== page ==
All of the following are the components of the white pulp of spleen, except (AIPG 2011)
|A||Periarteriolar lymphoid sheath|
|C||Antigen presenting cells|
White pulp: The altered coat of the arterioles, consisting of adenoid tissue, presents here and there thickening(s) of a spheroidal shape, (Malpighian bodies of the spleen, splenic lymphoid nodules).
These bodies vary in size from about 0.25 mm. to 1 mm. in diameter.
They are merely local expansions or hyperplasia of the adenoid tissue, of which the external coat of the smaller arteries of the spleen is formed.
They are most frequently found surrounding the arteriole, which thus seems to tunnel them, but occasionally they grow from one side of the vessel only, and present the appearance of a sessile bud growing from the arterial wall.
The red pulp (also called splenic pulp, but should not be confused with white pulp) is a soft mass of a dark reddish-brown color, resembling grumous blood
It consists of a fine reticulum of fibers, continuous with those of the splenic trabeculae, to which are applied flat, branching cells.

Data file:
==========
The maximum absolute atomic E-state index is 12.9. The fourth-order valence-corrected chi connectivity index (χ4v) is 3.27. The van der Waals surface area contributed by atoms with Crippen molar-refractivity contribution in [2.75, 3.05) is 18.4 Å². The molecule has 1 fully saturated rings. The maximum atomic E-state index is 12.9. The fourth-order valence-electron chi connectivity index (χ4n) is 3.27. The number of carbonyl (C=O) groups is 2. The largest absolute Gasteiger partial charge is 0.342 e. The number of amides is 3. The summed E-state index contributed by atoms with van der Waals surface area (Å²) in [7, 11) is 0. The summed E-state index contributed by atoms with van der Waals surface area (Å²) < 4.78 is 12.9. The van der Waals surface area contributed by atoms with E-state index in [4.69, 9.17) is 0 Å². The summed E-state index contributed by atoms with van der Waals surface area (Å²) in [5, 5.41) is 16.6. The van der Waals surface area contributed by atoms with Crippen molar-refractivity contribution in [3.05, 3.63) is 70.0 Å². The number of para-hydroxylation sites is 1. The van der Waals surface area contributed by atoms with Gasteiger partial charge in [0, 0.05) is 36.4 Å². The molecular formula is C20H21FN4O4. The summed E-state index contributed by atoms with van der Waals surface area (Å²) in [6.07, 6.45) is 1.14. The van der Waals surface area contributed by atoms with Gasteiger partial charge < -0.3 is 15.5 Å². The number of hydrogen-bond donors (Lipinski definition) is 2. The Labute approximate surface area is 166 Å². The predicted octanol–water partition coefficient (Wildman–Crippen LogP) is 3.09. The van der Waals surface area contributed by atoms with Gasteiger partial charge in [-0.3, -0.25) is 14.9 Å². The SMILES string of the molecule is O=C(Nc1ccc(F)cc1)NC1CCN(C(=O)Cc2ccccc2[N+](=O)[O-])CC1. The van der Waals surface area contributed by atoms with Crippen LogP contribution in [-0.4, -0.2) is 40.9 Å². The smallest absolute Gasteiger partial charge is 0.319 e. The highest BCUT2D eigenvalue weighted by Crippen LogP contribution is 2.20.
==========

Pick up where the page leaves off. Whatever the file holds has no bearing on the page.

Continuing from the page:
The space of the red pulp is divided into cords of Billroth and sinusoids.
Cells found in red pulp
The meshes of the reticulum are filled with blood:
The white corpuscles are found to be in larger proportion than they are in ordinary blood.
Large rounded cells, termed splenic cells, are also seen; these are capable of ameboid movement, and often contain pigment and red-blood corpuscles in their interior.
The cells of the reticulum each possess a round or oval nucleus, and like the splenic cells, they may contain pigment granules in their cytoplasm; they do not stain deeply with carmine, and in this respect differ from the cells of the Malpighian bodies.
In the young spleen, giant cells may also be found, each containing numerous nuclei or one compound nucleus.
Nucleated red-blood corpuscles have also been found in the spleen of young animals.